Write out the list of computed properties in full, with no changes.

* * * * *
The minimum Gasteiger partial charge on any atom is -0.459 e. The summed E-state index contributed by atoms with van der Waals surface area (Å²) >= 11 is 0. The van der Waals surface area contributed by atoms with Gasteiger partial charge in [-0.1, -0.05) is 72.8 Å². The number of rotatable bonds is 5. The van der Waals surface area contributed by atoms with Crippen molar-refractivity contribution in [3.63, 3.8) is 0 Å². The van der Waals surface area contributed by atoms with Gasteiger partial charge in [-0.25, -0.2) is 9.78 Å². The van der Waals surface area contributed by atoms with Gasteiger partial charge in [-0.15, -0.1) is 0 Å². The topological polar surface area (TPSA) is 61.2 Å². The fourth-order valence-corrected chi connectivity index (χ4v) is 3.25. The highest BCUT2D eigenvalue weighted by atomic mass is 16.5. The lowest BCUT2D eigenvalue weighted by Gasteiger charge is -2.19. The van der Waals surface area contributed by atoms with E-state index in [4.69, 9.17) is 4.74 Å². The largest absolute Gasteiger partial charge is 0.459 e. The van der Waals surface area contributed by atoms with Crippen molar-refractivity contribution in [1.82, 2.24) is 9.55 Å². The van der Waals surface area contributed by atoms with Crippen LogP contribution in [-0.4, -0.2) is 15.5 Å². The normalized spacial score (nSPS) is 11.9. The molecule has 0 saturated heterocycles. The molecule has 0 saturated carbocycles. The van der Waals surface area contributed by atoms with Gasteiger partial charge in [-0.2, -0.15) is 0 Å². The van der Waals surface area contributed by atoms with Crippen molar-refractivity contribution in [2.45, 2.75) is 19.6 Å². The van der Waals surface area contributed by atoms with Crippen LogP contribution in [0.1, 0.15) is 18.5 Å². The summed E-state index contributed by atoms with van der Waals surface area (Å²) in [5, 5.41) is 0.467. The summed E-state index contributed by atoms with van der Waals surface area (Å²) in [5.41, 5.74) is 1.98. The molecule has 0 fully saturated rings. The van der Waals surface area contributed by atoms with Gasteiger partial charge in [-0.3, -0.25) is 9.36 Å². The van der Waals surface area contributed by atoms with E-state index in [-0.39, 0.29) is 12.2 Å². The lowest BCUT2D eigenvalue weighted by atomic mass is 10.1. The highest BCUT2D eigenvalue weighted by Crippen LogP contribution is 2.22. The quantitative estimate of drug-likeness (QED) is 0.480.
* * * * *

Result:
The minimum Gasteiger partial charge on any atom is -0.459 e. The summed E-state index contributed by atoms with van der Waals surface area (Å²) >= 11 is 0. The van der Waals surface area contributed by atoms with Gasteiger partial charge in [-0.1, -0.05) is 72.8 Å². The number of rotatable bonds is 5. The van der Waals surface area contributed by atoms with Crippen molar-refractivity contribution in [3.63, 3.8) is 0 Å². The van der Waals surface area contributed by atoms with Gasteiger partial charge in [-0.25, -0.2) is 9.78 Å². The van der Waals surface area contributed by atoms with Gasteiger partial charge in [-0.15, -0.1) is 0 Å². The topological polar surface area (TPSA) is 61.2 Å². The fourth-order valence-corrected chi connectivity index (χ4v) is 3.25. The highest BCUT2D eigenvalue weighted by atomic mass is 16.5. The lowest BCUT2D eigenvalue weighted by Gasteiger charge is -2.19. The van der Waals surface area contributed by atoms with E-state index in [4.69, 9.17) is 4.74 Å². The largest absolute Gasteiger partial charge is 0.459 e. The van der Waals surface area contributed by atoms with Crippen molar-refractivity contribution in [1.82, 2.24) is 9.55 Å². The van der Waals surface area contributed by atoms with Crippen LogP contribution in [-0.4, -0.2) is 15.5 Å². The normalized spacial score (nSPS) is 11.9. The molecule has 0 saturated heterocycles. The molecule has 0 saturated carbocycles. The van der Waals surface area contributed by atoms with Gasteiger partial charge in [-0.2, -0.15) is 0 Å². The van der Waals surface area contributed by atoms with Crippen molar-refractivity contribution in [2.45, 2.75) is 19.6 Å². The van der Waals surface area contributed by atoms with Crippen LogP contribution in [0.1, 0.15) is 18.5 Å². The summed E-state index contributed by atoms with van der Waals surface area (Å²) in [5, 5.41) is 0.467. The summed E-state index contributed by atoms with van der Waals surface area (Å²) in [5.41, 5.74) is 1.98. The molecule has 0 fully saturated rings. The van der Waals surface area contributed by atoms with Gasteiger partial charge in [-0.3, -0.25) is 9.36 Å². The van der Waals surface area contributed by atoms with E-state index in [-0.39, 0.29) is 12.2 Å². The lowest BCUT2D eigenvalue weighted by atomic mass is 10.1. The highest BCUT2D eigenvalue weighted by Crippen LogP contribution is 2.22. The quantitative estimate of drug-likeness (QED) is 0.480.